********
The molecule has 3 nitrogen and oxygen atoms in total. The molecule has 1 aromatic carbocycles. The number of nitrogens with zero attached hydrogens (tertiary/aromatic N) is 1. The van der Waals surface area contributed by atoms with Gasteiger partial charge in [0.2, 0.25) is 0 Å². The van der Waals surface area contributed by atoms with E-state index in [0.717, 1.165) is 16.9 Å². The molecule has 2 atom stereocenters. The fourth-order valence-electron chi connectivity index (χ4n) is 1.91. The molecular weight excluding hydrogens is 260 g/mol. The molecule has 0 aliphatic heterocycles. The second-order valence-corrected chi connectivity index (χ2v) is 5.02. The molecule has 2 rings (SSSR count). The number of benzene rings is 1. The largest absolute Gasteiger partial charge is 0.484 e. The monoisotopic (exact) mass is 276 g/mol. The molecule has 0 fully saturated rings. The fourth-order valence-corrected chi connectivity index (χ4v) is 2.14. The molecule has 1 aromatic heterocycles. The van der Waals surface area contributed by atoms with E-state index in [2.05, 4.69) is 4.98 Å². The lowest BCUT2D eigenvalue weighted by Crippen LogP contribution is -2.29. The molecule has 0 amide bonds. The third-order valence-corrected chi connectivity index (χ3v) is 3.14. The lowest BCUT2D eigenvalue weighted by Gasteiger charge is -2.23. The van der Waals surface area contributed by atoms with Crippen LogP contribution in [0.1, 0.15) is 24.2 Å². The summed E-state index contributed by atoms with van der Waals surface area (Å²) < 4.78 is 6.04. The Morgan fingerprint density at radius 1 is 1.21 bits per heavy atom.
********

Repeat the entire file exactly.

The molecule has 3 nitrogen and oxygen atoms in total. The molecule has 1 aromatic carbocycles. The number of nitrogens with zero attached hydrogens (tertiary/aromatic N) is 1. The van der Waals surface area contributed by atoms with Gasteiger partial charge in [0.2, 0.25) is 0 Å². The van der Waals surface area contributed by atoms with E-state index in [0.717, 1.165) is 16.9 Å². The molecule has 2 atom stereocenters. The fourth-order valence-electron chi connectivity index (χ4n) is 1.91. The molecular weight excluding hydrogens is 260 g/mol. The molecule has 0 aliphatic heterocycles. The second-order valence-corrected chi connectivity index (χ2v) is 5.02. The molecule has 2 rings (SSSR count). The number of benzene rings is 1. The largest absolute Gasteiger partial charge is 0.484 e. The monoisotopic (exact) mass is 276 g/mol. The molecule has 0 fully saturated rings. The fourth-order valence-corrected chi connectivity index (χ4v) is 2.14. The molecule has 1 aromatic heterocycles. The van der Waals surface area contributed by atoms with E-state index in [2.05, 4.69) is 4.98 Å². The lowest BCUT2D eigenvalue weighted by Crippen LogP contribution is -2.29. The molecule has 0 amide bonds. The third-order valence-corrected chi connectivity index (χ3v) is 3.14. The lowest BCUT2D eigenvalue weighted by Gasteiger charge is -2.23. The van der Waals surface area contributed by atoms with Crippen LogP contribution in [0.1, 0.15) is 24.2 Å². The summed E-state index contributed by atoms with van der Waals surface area (Å²) < 4.78 is 6.04. The Morgan fingerprint density at radius 1 is 1.21 bits per heavy atom.